Water Team News - May 2017

Thanks for your patience as we wait for this year's kit re-supply to arrive.  Half will be arriving by Monday the 29th.  The other half is still two weeks out due to heavy demand at Lamotte.  We will have to abandon the Phosphate test for the time being. 

This year we will be monitoring 14 sites throughout the Couchiching Region.  In addition there are two special projects (one at Sundial Creek and the other at Ben's Ditch), and we continue to support the Copeland Forest Friends volunteers who monitor seven sites.

A training program for new volunteers will be held on May 31st, and if all goes according to plan we will be welcoming five new volunteers to the team.  

In September we are planning for a day of benthic macroinvertebrate identification, and experts from Severn Sound Environmental Association, Ontario Streams, and the Nature Conservancy of Canada have all agreed to participate.  Stay tuned for details.  

The  Couchiching Conservancy remains grateful for all the work you do to monitor local streams.  A special thank-you to Meagan Coughlin, who is continuing her internship with us through the summer, and does so much to keep the program running smoothly.

Road Salt

In the 1970's, Lake Simcoe had a salt concentration of 10 micrograms per litre of water.  

A new study of North American Lakes has found that Lake Simcoe's salt concentration is now 50 micrograms per litre - a fivefold increase.    Read more...
Canadians Conflicted about our Most Precious Natural Resource

In 2008, RBC started polling Canadians about their attitude toward water, and the 2017 Report is now out. 

Canadians rank water as our most precious natural resource, but at the same time we are apparently  world class water wasters, and took less action last year than we did in 2008 to protect our water.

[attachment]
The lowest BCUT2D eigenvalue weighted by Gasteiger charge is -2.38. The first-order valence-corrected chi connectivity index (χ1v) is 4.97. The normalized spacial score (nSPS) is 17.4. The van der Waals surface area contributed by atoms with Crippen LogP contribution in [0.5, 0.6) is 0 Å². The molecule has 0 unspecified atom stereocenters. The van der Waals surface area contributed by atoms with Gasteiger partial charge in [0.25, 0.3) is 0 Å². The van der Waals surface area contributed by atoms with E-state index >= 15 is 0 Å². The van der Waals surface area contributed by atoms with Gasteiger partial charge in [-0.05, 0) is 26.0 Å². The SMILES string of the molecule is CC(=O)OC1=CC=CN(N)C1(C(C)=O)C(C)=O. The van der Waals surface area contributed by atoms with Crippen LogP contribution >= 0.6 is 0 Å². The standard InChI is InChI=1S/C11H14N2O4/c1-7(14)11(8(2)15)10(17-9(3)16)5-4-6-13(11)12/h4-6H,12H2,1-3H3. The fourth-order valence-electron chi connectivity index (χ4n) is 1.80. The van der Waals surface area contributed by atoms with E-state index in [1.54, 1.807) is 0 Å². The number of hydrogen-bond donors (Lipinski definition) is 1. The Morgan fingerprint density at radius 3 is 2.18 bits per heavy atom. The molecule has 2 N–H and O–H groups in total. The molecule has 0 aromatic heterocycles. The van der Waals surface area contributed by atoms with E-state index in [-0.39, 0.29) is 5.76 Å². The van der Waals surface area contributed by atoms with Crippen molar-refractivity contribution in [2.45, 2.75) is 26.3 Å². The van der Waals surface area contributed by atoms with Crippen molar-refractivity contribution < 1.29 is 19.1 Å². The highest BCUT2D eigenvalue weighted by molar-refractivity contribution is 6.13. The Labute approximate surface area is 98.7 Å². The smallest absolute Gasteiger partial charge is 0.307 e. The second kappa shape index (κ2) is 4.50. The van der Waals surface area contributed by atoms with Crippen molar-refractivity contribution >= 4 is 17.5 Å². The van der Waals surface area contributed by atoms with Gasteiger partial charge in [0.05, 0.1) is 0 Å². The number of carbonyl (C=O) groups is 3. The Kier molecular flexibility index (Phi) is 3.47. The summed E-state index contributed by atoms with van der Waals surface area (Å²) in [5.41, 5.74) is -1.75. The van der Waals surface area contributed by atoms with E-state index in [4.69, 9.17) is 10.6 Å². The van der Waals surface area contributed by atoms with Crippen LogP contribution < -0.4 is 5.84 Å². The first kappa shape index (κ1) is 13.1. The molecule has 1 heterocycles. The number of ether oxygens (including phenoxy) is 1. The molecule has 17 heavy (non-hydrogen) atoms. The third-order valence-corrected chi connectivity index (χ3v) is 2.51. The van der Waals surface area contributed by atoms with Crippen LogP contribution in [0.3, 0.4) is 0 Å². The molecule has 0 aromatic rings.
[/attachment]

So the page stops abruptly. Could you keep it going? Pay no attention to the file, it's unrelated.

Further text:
Thanks to RBC Bluewater who continue to support our Water Quality Monitoring Project. 

A National Assessment of Freshwater Health

Our Living Waters is hosting a Webinar Tuesday June 13th at 1 pm to present WWF - Canada's first national report on Freshwater Ecosystems.    

Rethinking that Fleece Jacket

Experts say there will be more plastic than fish in our lakes by 2050.  That's not just plastic bottles and food packaging, but microplastics - any plastic less than five millimetres in diameter. 

Turns out our recycled fleece jackets are a problem, and companies like Patagonia are scrambling to come up with solutions. This short video explores the different types of plastics that are ending up in our lakes. 

P roduced by Lake Ontario Waterkeeper and featuring the work of our friends at Ontario Streams!  

What feelings does this short film conjure in you?
Pretend you are a river.  Pretend you are a mist who falls so fine - so gentle - that nothing separates water and air.   See the video